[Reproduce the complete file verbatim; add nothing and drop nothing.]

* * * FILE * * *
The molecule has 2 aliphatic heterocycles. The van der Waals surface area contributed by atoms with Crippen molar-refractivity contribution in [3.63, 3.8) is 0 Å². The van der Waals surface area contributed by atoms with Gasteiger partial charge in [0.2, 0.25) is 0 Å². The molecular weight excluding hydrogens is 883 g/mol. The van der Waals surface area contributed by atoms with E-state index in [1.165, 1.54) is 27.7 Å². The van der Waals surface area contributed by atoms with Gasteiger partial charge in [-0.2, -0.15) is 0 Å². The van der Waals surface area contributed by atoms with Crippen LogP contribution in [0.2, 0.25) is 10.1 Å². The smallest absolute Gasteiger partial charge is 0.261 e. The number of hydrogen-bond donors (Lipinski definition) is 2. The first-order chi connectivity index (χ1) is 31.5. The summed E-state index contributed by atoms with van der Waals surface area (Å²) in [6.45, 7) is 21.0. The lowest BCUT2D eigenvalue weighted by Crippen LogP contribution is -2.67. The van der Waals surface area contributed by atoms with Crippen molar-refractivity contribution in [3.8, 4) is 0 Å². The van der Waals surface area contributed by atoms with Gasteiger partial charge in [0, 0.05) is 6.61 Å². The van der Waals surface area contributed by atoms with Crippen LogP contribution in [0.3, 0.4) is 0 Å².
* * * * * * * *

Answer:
The molecule has 2 aliphatic heterocycles. The van der Waals surface area contributed by atoms with Crippen molar-refractivity contribution in [3.63, 3.8) is 0 Å². The van der Waals surface area contributed by atoms with Gasteiger partial charge in [0.2, 0.25) is 0 Å². The molecular weight excluding hydrogens is 883 g/mol. The van der Waals surface area contributed by atoms with E-state index in [1.165, 1.54) is 27.7 Å². The van der Waals surface area contributed by atoms with Gasteiger partial charge in [-0.2, -0.15) is 0 Å². The van der Waals surface area contributed by atoms with Crippen LogP contribution in [0.2, 0.25) is 10.1 Å². The smallest absolute Gasteiger partial charge is 0.261 e. The number of hydrogen-bond donors (Lipinski definition) is 2. The first-order chi connectivity index (χ1) is 31.5. The summed E-state index contributed by atoms with van der Waals surface area (Å²) in [6.45, 7) is 21.0. The lowest BCUT2D eigenvalue weighted by Crippen LogP contribution is -2.67. The van der Waals surface area contributed by atoms with Crippen molar-refractivity contribution in [3.8, 4) is 0 Å². The van der Waals surface area contributed by atoms with Gasteiger partial charge in [0, 0.05) is 6.61 Å². The van der Waals surface area contributed by atoms with Crippen LogP contribution in [0.3, 0.4) is 0 Å².